BCCI boss N. Srinivasan, in a pretty hastily-organised press briefing, reiterated what we already know, while it also threw up a few more enlightening points.
Let’s start with the two statements of novelty. The first jewel is that the Indian Premier League is not corrupt, cricket is. Thank you sir, for making that distinction. We were seriously beginning to presume that IPL indeed WAS cricket. Now we know better.
The second is the expression of shock that an international player had been arrested. So the BCCI was a little happier that those hauled up before were people of lesser denomination? That is bigotry.
The rest was business as usual – beginning with ‘shock’ at the ineffectiveness of the BCCI’s Anti-Corruption Unit.
But what is new there? BCCI or the International Cricket Council (ICC) anti-corruption units have been ineffective at the best of times, especially since the ‘zero tolerance’ is never initiated unless some police force – be it in India or England – throws up yet another fixing scandal.
We hope that they are just incompetent and not actually sweeping such incidents under the carpet. That would indeed be a crime, much bigger than the one the three players have been charged with. Or others, over the years.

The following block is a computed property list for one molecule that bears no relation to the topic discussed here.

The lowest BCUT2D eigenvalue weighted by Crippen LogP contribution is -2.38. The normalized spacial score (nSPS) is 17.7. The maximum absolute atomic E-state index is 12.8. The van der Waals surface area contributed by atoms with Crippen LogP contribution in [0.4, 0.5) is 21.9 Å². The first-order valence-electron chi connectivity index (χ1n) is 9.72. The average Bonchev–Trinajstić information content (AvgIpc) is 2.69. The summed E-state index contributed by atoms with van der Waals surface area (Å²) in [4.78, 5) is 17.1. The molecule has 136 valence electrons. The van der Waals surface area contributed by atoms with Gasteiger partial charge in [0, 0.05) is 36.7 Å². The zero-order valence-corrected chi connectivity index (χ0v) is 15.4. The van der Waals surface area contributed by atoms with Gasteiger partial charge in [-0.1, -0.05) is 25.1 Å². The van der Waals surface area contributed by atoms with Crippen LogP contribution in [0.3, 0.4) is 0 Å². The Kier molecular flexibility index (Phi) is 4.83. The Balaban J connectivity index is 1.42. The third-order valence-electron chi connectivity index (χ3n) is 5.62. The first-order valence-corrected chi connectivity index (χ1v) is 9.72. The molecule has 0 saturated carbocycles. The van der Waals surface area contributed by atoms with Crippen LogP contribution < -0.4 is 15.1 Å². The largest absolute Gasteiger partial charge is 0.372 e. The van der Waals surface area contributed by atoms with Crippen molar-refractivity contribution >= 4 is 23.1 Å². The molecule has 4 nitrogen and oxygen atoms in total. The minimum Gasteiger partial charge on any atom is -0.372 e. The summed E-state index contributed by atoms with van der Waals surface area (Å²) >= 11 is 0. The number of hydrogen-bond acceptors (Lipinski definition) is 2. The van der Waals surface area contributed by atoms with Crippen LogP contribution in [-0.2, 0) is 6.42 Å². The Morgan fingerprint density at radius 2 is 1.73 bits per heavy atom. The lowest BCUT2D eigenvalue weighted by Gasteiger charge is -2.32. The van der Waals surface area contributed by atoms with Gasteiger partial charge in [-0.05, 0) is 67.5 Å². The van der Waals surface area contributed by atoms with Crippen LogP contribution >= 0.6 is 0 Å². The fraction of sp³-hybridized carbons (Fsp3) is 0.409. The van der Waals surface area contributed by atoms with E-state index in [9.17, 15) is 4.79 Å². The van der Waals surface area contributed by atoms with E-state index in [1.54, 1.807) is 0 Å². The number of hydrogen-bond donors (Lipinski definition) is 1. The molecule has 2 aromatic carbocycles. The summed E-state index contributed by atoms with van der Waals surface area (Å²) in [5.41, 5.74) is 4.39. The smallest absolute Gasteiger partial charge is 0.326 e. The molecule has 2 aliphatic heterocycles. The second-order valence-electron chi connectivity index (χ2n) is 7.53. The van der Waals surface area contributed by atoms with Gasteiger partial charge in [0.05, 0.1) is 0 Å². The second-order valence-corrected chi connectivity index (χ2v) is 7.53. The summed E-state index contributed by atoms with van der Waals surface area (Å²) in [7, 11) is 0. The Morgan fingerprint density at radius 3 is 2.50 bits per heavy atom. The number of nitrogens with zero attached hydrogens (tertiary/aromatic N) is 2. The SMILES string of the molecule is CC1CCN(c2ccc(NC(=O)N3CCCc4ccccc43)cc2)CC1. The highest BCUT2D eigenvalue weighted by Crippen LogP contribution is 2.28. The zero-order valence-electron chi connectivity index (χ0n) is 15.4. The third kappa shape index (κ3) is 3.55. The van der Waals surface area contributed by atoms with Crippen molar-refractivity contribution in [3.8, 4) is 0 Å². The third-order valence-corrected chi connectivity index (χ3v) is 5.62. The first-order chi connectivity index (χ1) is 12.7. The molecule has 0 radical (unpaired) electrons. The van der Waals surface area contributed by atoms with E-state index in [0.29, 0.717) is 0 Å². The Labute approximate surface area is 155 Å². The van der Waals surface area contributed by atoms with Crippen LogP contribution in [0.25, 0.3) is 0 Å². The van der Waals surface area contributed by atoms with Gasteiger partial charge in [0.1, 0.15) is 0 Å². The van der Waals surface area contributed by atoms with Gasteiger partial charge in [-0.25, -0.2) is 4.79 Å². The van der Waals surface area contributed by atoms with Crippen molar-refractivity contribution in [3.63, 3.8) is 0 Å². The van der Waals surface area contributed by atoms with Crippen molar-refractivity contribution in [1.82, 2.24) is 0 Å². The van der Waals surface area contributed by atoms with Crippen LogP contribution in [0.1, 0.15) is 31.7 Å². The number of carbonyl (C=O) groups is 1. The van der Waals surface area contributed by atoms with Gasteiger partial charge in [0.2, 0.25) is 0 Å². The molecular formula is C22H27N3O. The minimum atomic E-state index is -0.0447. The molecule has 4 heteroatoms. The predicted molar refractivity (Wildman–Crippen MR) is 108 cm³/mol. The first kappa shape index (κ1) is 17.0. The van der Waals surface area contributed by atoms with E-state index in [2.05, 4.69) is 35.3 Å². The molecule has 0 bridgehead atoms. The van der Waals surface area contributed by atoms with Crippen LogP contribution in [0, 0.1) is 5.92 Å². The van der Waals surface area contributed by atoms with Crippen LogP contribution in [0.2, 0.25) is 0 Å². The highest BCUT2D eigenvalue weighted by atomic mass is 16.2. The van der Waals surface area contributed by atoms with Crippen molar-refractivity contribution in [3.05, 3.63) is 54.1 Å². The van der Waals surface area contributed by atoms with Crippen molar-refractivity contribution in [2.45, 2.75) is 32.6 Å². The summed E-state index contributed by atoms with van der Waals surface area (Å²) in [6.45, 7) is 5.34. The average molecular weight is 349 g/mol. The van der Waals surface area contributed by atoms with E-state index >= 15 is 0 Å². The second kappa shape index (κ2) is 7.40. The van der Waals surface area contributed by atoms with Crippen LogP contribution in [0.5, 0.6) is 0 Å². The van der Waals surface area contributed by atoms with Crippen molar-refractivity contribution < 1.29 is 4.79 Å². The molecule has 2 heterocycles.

But one thing we agree with. Srinivasan says Indian players are paid enough. In fact, it would suffice to say they are paid obscene amounts by cricket and IPL (the distinction having been decisively established).
So how much money then, is too much? Evidently, there isn’t a limit. If the three are indeed guilty, one needs to see what their pay packages were in the IPL, or in international and/or first-class cricket.
But lure of money isn’t really the problem here. The problem is that the game’s governing bodies have been criminally lax when it comes to enforcing any sort of discipline in this area, a fact enhanced by the fact that the arms invested with power to take action are largely useless.
Over many assignments all over, yours truly has often seen this ACU official checking-in into five-star hotels with a very sleuth bearing and a mysterious smile. Then he vanishes from the scene, with equal mystery. But I guess detectives can be expected to be undercover.
But not at the cost of doing anything. Srinivasan is disappointed with the ACU. So are we. But we are equally disappointed with the BCCI and ICC for allowing the ACU, players, fixers and bookies a free run, interrupted by occasional feeble attempts at righteousness and order.